Penalties, quarterback play thwart Seahawks' chances
Advertiser News Services
Advertiser News Services
DETROIT — Mike Holmgren has made his mark in the NFL with his handling and development of quarterbacks. But when it mattered most in Super Bowl XL, he couldn't overcome quarterback Matt Hasselbeck — and Hasselbeck couldn't overcome Holmgren.
Ultimately, the Seahawks lost to themselves, with 70 yards assessed in penalties, not including the 52 yards gained then called back on three plays — one a 16-yard touchdown pass. The Seahawks, tied for second-fewest penalties in the NFL, destroyed themselves with undisciplined play that cost them touchdowns.
"The thing that bothers me as much as anything else was the penalties," Holmgren said. "You can't overcome those things."
As much as any single factor, however, quarterbacking doomed the Seahawks.
Hasselbeck put the team on his back for the playoff victory against Washington when Shaun Alexander was injured. But yesterday he fell flat on his back.
"I'm not sure they were mental mistakes as much as just mistakes," Hasselbeck said.
"I guess it wasn't our day that way. You can't make the mistakes we made and expect to win the game against a good team like this."
Never mind Hasselbeck's 273 passing yards, 155 of them in the second half, and 26 completions. Or even the 67.8 passer rating that was superficially better than Ben Roethlisberger's 22.6 for Pittsburgh.
Those numbers lie.
Roethlisberger averaged nearly a full yard more per pass play, one reliable indicator of NFL success.
Holmgren started the game with his preferred script of passes calculated to help his quarterback settle in.
But late in the second quarter, Holmgren wasted a critical scoring chance by having Hasselbeck throw low-percentage deep sideline passes that were incomplete and left Seattle with an unsuccessful 54-yard field-goal attempt.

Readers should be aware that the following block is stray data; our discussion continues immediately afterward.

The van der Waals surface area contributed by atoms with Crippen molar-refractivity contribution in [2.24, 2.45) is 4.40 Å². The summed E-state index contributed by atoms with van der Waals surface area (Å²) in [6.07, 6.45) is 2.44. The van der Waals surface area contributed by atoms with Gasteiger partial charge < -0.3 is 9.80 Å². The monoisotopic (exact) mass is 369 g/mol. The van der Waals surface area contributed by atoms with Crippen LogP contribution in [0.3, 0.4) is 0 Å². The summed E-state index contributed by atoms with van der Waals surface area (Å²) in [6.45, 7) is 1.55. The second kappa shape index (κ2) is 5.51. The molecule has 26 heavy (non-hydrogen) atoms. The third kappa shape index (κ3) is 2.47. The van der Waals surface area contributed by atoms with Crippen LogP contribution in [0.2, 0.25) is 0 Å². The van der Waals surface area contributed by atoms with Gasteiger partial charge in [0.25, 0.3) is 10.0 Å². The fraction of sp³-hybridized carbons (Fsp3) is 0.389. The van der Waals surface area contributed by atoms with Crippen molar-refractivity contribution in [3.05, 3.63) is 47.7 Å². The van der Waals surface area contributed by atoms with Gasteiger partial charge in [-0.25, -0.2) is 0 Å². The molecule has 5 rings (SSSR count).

Trailing 14-10 early in the fourth quarter, Hasselbeck threw an interception directly to Pittsburgh then added 15 penalty yards.
Instead of a go-ahead TD or at least a field goal, the play set up Pittsburgh's final score and put Seattle in a hole from which it never escaped.
Pittsburgh starting defensive end Kimo von Oelhoffen, a Moloka'i High and Boise State alum, finished with two initial tackles.
Three other players with Hawai'i connections were inactive because of injuries: Seattle tackle Wayne Hunter, a Radford High and University of Hawai'i alum and tight end Itula Mili, a Kahuku and Brigham Young alum, and Pittsburgh guard Chris Kemoeatu, a Kahuku and Utah alum.
NEXT STOP, OAKLAND?
The Oakland Raiders plan to interview Pittsburgh Steelers offensive coordinator Ken Whisenhunt in the coming days for their coaching vacancy.
If Whisenhunt hits it off with Raiders owner Al Davis and senior personnel executive Michael Lombardi, things could progress quickly this week for the team to hire Norv Turner's successor.
Oakland has been without a head coach for more than a month since Turner was fired Jan. 3, and the new coach will need time to set his staff and be involved in planning the offseason workout program.
Whisenhunt, whose team played Seattle in the Super Bowl yesterday, would follow Al Saunders, James Lofton and Rod Marinelli to formally interview with the Raiders.
Oakland also held an informal talk with former St. Louis Rams coach Mike Martz, although nothing came of that meeting. Martz, however, wasn't someone Davis considered a candidate for the top job but perhaps for offensive coordinator.
SUPER MVPS ON PARADE
Once Franco Harris walked onto the field waving his Terrible Towel, the pro-Steelers crowd went bonkers.
The Pittsburgh fans — and they packed every corner of Ford Field — waved their towels back and hollered for a favorite son.
Harris was one of 31 former Super Bowl MVPs honored before the Seahawks and Steelers kicked off. He wasn't the only former Steeler who drew a loud cheer. Receiver Lynn Swann raised his arms and the crowd went wild. Even Joe Namath, who was raised near Pittsburgh and guaranteed a Jets' win in the 1969 Super Bowl, got a big ovation.
The one Steeler missing was Terry Bradshaw, who won back-to-back MVPs in 1979 and 1980. He was invited to participate, but didn't attend.
No matter. Ford Field had the feel of Heinz Field back in Pittsburgh.
SUPERDOME RETURN SET
The New Orleans Saints, driven from their home by Hurricane Katrina last August, will return to the Superdome on Sept. 24 to play the Atlanta Falcons.
A mural with the news was completed on the outside of the Superdome just before the start of yesterday's Super Bowl in Detroit between the Pittsburgh Steelers and Seattle Seahawks. The building, which served as a shelter immediately after the storm, was severely damaged by the hurricane.
The mural contains the date of the game, helmet logos of both teams and a "Go Saints" slogan.
The game will be the third of the season for the Saints, who played their "home" opener last season at the home of their opponent, the New York Giants. The rest of the team's home schedule was played in San Antonio and Baton Rouge, La.
The Associated Press and Chicago Tribune contributed to this report.